Drill, Baby, Drill

The backbone of America

The backbone of America

My time in Bahrain is short. A westbound flight beckons through the haze of the next two weeks, with demobilization shortly beyond. A return to civilian life follows.


I’d better keep my uniforms crisp. That one weekend a month – or something roughly equivalent – will endure for a good, long time. Drill weekends lie in wait.

You: What do people do on drill weekends?

Me: Thanks for asking.

To follow that awkward transition, here are some links – I did some actual research (consisting of very well-typed Google searches) and found a couple of good Reddit threads for those considering affiliation. Also, your parents are proud of you two out of every thirty days. And apparently the Army calls it “Battle Assembly,” which is either really cool or super lame.

Enough research. Here’s what I’ve experienced.

At minimum, you have admin to do. It’s the military – no matter your status, the paperwork never goes away. There’s a fitness report to review, or a medical evaluation to attend, or some mandatory Navy-wide training to sit through with drool spilling out your mouth. Depending on how squared away your unit is, you might be able to knock out the main requirements in surges just a couple times a year, but more likely the bothersome stuff will be spread throughout.

Some degree of physical training will hopefully transpire. Twice a year there is a required physical fitness test, just like on active duty, and it is only fair for you to have some time to work out while on Navy duty. Before I left, my unit did command PT at the end of the day on Saturday afternoons. That twice-a-year test will be administered on drill weekends, too.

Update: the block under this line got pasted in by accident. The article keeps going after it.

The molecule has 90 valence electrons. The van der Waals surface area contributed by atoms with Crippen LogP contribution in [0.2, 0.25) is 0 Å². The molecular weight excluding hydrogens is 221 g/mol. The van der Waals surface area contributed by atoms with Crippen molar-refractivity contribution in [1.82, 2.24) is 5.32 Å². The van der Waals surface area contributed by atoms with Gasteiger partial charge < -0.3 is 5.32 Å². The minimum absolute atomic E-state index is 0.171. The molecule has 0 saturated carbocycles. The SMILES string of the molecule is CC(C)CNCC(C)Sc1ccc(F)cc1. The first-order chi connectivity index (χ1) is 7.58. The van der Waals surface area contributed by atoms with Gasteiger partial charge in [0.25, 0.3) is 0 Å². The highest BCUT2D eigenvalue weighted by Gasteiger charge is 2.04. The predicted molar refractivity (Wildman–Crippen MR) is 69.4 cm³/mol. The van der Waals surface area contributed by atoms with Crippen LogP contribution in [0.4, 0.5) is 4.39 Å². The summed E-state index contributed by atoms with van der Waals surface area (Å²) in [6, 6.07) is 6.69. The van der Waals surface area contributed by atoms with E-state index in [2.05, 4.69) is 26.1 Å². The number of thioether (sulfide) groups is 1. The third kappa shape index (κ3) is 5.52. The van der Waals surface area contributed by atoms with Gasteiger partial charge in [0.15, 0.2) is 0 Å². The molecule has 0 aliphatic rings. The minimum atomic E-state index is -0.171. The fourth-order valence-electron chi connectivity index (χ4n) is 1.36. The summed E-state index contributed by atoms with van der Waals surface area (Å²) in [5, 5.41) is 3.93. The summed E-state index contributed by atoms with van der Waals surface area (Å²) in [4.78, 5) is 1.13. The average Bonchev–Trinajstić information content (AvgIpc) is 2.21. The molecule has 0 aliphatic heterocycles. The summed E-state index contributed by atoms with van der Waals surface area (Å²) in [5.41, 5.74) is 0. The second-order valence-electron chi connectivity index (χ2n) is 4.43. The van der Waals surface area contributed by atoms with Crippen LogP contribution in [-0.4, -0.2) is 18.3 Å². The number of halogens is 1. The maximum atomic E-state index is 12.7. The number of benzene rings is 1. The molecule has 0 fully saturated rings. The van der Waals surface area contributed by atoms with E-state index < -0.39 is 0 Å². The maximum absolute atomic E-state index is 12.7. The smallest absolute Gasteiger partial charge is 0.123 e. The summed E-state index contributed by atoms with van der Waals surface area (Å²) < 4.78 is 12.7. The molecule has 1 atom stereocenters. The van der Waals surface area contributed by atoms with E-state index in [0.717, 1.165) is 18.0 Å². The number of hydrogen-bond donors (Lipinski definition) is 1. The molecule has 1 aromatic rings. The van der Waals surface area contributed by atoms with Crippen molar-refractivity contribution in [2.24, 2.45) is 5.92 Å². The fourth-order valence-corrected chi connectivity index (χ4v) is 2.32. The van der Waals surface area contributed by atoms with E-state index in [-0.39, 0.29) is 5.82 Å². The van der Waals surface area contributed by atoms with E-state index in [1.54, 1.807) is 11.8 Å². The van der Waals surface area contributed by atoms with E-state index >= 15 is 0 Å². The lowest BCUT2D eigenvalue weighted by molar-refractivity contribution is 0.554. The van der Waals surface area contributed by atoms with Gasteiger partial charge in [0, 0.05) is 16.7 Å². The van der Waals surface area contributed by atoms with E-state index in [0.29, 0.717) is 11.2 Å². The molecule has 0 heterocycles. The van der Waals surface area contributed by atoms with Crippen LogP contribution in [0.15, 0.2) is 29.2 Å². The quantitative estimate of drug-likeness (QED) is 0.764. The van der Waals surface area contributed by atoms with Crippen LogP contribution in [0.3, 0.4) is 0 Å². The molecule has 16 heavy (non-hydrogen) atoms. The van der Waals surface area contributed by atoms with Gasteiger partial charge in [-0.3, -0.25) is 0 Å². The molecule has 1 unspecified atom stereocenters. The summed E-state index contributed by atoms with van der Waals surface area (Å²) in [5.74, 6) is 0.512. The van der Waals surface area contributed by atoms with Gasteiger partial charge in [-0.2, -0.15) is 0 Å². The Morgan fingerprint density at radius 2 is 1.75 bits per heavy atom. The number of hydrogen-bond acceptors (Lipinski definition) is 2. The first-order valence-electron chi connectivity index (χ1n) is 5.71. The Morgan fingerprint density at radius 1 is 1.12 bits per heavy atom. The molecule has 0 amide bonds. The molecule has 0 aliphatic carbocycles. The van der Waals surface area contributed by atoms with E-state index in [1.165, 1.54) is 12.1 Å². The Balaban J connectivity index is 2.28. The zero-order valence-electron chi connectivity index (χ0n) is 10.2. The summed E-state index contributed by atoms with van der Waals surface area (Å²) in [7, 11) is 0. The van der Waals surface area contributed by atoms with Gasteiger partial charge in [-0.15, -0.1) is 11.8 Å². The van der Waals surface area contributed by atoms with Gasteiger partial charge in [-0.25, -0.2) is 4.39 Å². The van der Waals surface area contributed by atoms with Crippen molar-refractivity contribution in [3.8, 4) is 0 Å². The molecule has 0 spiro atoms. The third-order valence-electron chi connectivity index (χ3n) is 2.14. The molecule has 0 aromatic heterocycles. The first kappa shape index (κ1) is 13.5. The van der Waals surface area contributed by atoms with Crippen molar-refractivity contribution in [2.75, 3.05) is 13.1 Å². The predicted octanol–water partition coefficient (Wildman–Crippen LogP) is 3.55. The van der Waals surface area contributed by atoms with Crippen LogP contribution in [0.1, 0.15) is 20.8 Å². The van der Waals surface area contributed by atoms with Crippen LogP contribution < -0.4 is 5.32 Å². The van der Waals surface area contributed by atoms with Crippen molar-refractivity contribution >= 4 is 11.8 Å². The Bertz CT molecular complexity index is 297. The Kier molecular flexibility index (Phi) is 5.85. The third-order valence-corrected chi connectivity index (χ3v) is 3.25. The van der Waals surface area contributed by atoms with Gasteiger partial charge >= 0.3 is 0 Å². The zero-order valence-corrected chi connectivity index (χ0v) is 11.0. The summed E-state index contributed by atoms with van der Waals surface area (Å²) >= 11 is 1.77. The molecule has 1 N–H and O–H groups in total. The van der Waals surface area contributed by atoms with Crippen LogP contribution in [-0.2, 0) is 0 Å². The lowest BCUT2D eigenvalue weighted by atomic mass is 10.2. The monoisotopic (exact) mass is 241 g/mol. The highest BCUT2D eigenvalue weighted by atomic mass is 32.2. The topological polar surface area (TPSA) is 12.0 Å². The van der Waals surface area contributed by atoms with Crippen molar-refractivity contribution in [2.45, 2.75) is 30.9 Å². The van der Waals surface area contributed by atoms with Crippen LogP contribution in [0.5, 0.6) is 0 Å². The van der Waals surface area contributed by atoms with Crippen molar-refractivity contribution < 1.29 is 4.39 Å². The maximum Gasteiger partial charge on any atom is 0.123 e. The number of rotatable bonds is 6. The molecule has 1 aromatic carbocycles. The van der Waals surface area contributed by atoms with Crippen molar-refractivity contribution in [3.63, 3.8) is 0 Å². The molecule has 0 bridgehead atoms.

Of course, your unit has a reason to exist, too – it supports some mission the Navy does. So after all the time spent going through the motions of simply being Reservists, there should be at least a few hours that you can work on your mission. Depending on the nature of your unit, you may have actual exercises to plan, point papers to write, or maintenance to perform.

However, it should be stated that most of that direct support to the mission is performed during Annual Training periods (a minimum of twelve days) or while on other long-term orders. Mission-oriented time on drill weekends is most likely to be spent preparing and scheduling Reserve Sailors for their AT; i.e. getting ready to do the mission, but not actually doing it – yet.

This goes to the nature of the Reserve Component as a force-in-readiness; as a Reservist, you may not be doing anything of particular value right now, but you damn well better be ready to go at the moment you get your mobilization orders. Drill gives you the time (and compensation) to do what is required to stay ready. Any additional mission support that takes place during those periods – well, that’s lagniappe.

Of course, you may join a unit that operates differently. Some are “flex drill” – they only meet twice a year for that mandatory PT test, and use their drills at odd times throughout the year. It depends on the mission. The best example is probably units that provide watch officers to 24/7 operations centers – Reservists take some of the load from the Active Component by filling slots during the week and the month, not just a single weekend. Or you might be with a unit that writes a lot of reports, and you can literally phone it in (yes, telecommuting is possible in the uniformed services). And still other units might bunch up all their drills and AT into one continuous month to do some kind of team training or support a big exercise.

So there’s a lot to ask about if you’re considering a unit with an irregular schedule. I’m not sure what’s next for me, as by January I expect to be with a new unit, hopefully closer to home. But these are some of the things I’ll be considering.

As I demobilize, I do look forward to drilling again. I’ve enjoyed the last eleven-plus years in uniform – but after a certain point, it comes best in small doses.


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